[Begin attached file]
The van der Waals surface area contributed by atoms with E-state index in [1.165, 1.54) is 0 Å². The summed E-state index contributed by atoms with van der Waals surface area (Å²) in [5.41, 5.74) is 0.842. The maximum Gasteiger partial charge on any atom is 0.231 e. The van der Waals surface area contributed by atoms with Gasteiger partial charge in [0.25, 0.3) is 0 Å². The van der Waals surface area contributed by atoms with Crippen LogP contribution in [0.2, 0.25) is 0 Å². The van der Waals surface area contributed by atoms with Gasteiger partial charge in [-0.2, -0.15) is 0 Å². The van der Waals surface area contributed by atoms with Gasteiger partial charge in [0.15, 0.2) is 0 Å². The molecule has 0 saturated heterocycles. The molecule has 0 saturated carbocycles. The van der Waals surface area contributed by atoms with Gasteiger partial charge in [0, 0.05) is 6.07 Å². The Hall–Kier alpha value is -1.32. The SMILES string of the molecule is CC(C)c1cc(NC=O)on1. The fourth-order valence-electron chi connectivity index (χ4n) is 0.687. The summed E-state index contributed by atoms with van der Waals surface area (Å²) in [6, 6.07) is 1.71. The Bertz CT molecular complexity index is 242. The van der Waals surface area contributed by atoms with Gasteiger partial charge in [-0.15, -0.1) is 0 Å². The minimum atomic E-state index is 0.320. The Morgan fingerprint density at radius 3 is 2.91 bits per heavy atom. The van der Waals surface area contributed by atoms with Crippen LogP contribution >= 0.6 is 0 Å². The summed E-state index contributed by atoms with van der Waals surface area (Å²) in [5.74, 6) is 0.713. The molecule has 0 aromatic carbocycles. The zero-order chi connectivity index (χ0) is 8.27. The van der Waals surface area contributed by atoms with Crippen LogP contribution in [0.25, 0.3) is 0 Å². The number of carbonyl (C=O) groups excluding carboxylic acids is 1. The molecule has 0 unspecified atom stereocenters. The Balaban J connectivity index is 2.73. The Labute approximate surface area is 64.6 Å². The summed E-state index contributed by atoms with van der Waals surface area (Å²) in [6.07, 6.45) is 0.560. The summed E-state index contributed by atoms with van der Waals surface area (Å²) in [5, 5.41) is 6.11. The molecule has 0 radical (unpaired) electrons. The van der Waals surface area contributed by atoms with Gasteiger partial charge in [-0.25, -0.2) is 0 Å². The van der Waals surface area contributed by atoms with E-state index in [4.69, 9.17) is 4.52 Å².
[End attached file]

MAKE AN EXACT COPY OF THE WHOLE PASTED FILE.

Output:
The van der Waals surface area contributed by atoms with E-state index in [1.165, 1.54) is 0 Å². The summed E-state index contributed by atoms with van der Waals surface area (Å²) in [5.41, 5.74) is 0.842. The maximum Gasteiger partial charge on any atom is 0.231 e. The van der Waals surface area contributed by atoms with Gasteiger partial charge in [0.25, 0.3) is 0 Å². The van der Waals surface area contributed by atoms with Crippen LogP contribution in [0.2, 0.25) is 0 Å². The van der Waals surface area contributed by atoms with Gasteiger partial charge in [-0.2, -0.15) is 0 Å². The van der Waals surface area contributed by atoms with Gasteiger partial charge in [0.15, 0.2) is 0 Å². The molecule has 0 saturated heterocycles. The molecule has 0 saturated carbocycles. The van der Waals surface area contributed by atoms with Gasteiger partial charge in [0, 0.05) is 6.07 Å². The Hall–Kier alpha value is -1.32. The SMILES string of the molecule is CC(C)c1cc(NC=O)on1. The fourth-order valence-electron chi connectivity index (χ4n) is 0.687. The summed E-state index contributed by atoms with van der Waals surface area (Å²) in [6, 6.07) is 1.71. The Bertz CT molecular complexity index is 242. The van der Waals surface area contributed by atoms with Gasteiger partial charge in [-0.15, -0.1) is 0 Å². The minimum atomic E-state index is 0.320. The Morgan fingerprint density at radius 3 is 2.91 bits per heavy atom. The van der Waals surface area contributed by atoms with Crippen LogP contribution >= 0.6 is 0 Å². The summed E-state index contributed by atoms with van der Waals surface area (Å²) in [5.74, 6) is 0.713. The molecule has 0 aromatic carbocycles. The zero-order chi connectivity index (χ0) is 8.27. The van der Waals surface area contributed by atoms with Crippen LogP contribution in [0.25, 0.3) is 0 Å². The number of carbonyl (C=O) groups excluding carboxylic acids is 1. The molecule has 0 unspecified atom stereocenters. The Balaban J connectivity index is 2.73. The Labute approximate surface area is 64.6 Å². The summed E-state index contributed by atoms with van der Waals surface area (Å²) in [6.07, 6.45) is 0.560. The summed E-state index contributed by atoms with van der Waals surface area (Å²) in [5, 5.41) is 6.11. The molecule has 0 radical (unpaired) electrons. The van der Waals surface area contributed by atoms with Gasteiger partial charge in [-0.25, -0.2) is 0 Å². The van der Waals surface area contributed by atoms with E-state index in [4.69, 9.17) is 4.52 Å².